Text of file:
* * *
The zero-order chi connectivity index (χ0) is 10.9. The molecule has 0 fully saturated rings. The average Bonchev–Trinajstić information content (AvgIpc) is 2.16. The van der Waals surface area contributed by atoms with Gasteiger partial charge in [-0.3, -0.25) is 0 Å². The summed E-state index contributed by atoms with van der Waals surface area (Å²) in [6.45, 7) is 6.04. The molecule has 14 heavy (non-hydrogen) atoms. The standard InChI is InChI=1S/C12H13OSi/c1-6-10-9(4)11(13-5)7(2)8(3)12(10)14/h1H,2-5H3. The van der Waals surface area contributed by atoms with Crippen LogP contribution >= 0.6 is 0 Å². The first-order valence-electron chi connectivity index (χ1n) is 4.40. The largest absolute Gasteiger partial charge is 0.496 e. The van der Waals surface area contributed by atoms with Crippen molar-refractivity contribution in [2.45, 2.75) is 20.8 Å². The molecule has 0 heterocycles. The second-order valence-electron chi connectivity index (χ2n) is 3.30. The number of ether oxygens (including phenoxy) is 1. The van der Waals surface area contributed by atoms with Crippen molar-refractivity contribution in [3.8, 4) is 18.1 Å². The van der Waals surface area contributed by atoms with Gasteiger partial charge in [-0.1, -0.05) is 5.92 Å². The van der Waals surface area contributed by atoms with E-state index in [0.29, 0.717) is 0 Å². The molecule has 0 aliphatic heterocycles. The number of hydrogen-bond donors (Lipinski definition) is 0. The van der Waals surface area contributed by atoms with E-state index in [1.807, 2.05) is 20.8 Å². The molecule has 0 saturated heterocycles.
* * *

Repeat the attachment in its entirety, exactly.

The zero-order chi connectivity index (χ0) is 10.9. The molecule has 0 fully saturated rings. The average Bonchev–Trinajstić information content (AvgIpc) is 2.16. The van der Waals surface area contributed by atoms with Gasteiger partial charge in [-0.3, -0.25) is 0 Å². The summed E-state index contributed by atoms with van der Waals surface area (Å²) in [6.45, 7) is 6.04. The molecule has 14 heavy (non-hydrogen) atoms. The standard InChI is InChI=1S/C12H13OSi/c1-6-10-9(4)11(13-5)7(2)8(3)12(10)14/h1H,2-5H3. The van der Waals surface area contributed by atoms with Crippen LogP contribution >= 0.6 is 0 Å². The first-order valence-electron chi connectivity index (χ1n) is 4.40. The largest absolute Gasteiger partial charge is 0.496 e. The van der Waals surface area contributed by atoms with Crippen molar-refractivity contribution in [2.45, 2.75) is 20.8 Å². The molecule has 0 heterocycles. The second-order valence-electron chi connectivity index (χ2n) is 3.30. The number of ether oxygens (including phenoxy) is 1. The van der Waals surface area contributed by atoms with Crippen molar-refractivity contribution in [3.8, 4) is 18.1 Å². The van der Waals surface area contributed by atoms with Gasteiger partial charge in [-0.1, -0.05) is 5.92 Å². The van der Waals surface area contributed by atoms with E-state index in [0.29, 0.717) is 0 Å². The molecule has 0 aliphatic heterocycles. The number of hydrogen-bond donors (Lipinski definition) is 0. The van der Waals surface area contributed by atoms with E-state index in [1.807, 2.05) is 20.8 Å². The molecule has 0 saturated heterocycles.